The Right & Wrong Way to Do Conversion Rate Optimization [Infographic]

This infographic shows a fun path-based look at Conversion Rate Optimization (CRO) – essentially the right and wrong way to do it. To get started, let’s look at each path to see whether you’re here to chew bubblegum and kick some ass, or screwing up your optimization efforts.

Make sure you scroll past the graphic, to see my dissection of each step.

Infographic by SEO Gadget – Click for full size image.

Now Let’s Dissect it Piece by Piece

First up is the wrong way. For the record, you don’t want to be doing it like this…

The Wrong Way to Do CRO

Or is it? Read my often argumentative interpretation of what the infographic says.

Step What the Infographic Says is Wrong What I Say
1 Green buttons convert better than red ones Agree – this is wrong. The color rarely has an impact on conversion (there are some case studies that show otherwise, but there are better ways to make your buttons more effective). If you really want your button to stand out, you need to focus more on design concepts like contrast, whitespace and directional cues that draw attention to them. In the case study shown, it’s my opinion that the conversion lift was more to do with contrast, rater than color. I’d be more interested in a test that involved other highly contrasting colors – to really uncover the key differentiator.
2 Desaturate your logo colors to improve conversion rate Agree – this is wrong. In fact it’s total baloney. It’s another contrast issue. If you were to knock back the saturation or simplify your page entirely, your CTA would stand out more. But just fading the logo a bit won’t do anything.
3 Have an arrow next to your CTA will increase conversions Disagree – this is not wrong. This isn’t the wrong thing to do. Directional cues (points 7 and 8) help visitors understand what you are asking them to do.
4 Short pages convert better than long pages Disagree – this is not wrong. It depends entirely on the customer’s needs. Sure, for the most part it’s true. But at the end of the day simplicity sometimes needs to be replaced by the needs of the visitor. If they need to be told a long story or flooded with details in order to make a purchasing decision then it can be better to have a long page. In fact there are a significant number of pages that employ this technique including a “smooth scroll” interaction from a top navigation to point people to the area on the page they are looking for. Sort of like a microsite on a single page.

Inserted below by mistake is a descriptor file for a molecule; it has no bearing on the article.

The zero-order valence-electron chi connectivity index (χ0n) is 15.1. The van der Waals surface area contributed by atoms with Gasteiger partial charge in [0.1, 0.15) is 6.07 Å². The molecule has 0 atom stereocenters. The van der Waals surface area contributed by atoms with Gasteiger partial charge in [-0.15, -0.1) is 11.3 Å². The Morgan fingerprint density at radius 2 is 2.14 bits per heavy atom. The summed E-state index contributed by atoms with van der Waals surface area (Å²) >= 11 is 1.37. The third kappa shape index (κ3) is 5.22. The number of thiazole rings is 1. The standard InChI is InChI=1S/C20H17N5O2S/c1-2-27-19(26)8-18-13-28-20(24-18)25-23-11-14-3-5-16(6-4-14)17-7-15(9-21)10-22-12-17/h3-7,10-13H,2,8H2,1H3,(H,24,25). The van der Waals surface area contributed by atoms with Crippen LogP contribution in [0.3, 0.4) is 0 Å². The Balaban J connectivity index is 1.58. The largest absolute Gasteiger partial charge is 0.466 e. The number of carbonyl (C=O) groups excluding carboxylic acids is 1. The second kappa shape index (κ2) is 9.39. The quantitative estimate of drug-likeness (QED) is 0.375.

5 Pinks don’t work on the web when defining shades Whatever. Sure. Let’s be pink haters. It can definitely be ghastly, but there’s a place for every color if it’s appropriate for the design.
6 A British flag in your logo acquires more leads Agree completely! This is wrong. Yikes, who would even think of doing this. If this is all you come up with, you have no business in the CRO business.
7 Let’s not do any testing and see what happens Agree – this is wrong. Without testing, you’re not doing optimization. You’re just throwing darts at a donkey in the dark.
8 Best practices are better than testing Agreed – this is wrong. Best practices are something you should incorporate into your first page, but they are not good enough to establish a highly converting page. To really do a good CRO job, you need to test your control page by developing a hypothesis for how it could be improved (often via user feedback) and test it.

The Right Way to Do CRO

Note: You can click the tiny, incomprehensible images to get a bigger version.

Step What the Infographic Says is Right What I Say
1 Set up funnels Agree. Once you can ascertain the fall-off points in your flow, you can target them with optimization efforts.
2 Analytics (or more accurately – user observation) Agree. Using tools that let you understand click density and user behavior can illuminate areas on your pages that are not being used or seen.
3 Barriers – Find out why people don’t convert with point of conversion tools Agree. If you can position a survey tool such as Qualaroo or live chat like Olark, you can find out what is hindering your visitors from becoming fence-sitters to customers.
4 Go offline and talk to front line employees such as customer service. Agree. No one understand the frequency of complaints and problems faced by your customers that these teams. Their insight can help with setting priority for feature changes and bug fixes.
5 Use testimonials and expert reviews. Agree. Getting an outside opinion can remove the subjective nature of an internal perspective (one based on being too close to the product or brand). At the end of the day, you still need to test any feedback gathered.
6 Strengthen your advertising: Reward customers with loyalty initiatives, use competitions for engagement, and use free trials and gifts to add value. Partially agree: Don’t get caught up in cannibalizing your revenue by giving too much away. You’ll be surprised by the impacts of being seen as a product that doesn’t believe in it’s own worth. In my experience, raising prices can help the perception that your product or service is superior.
7 Wireframe solutions. Agree: Use visual mockup tools to quickly turn your test hypothesis into a new page layout/concept. Then you can use simple in-house testing methods such as the 6ft test and the 5-second rule, to back up your new ideas. For more detail on these methods, read The Ultimate Guide to Landing Page Optimization (page 24 and 25).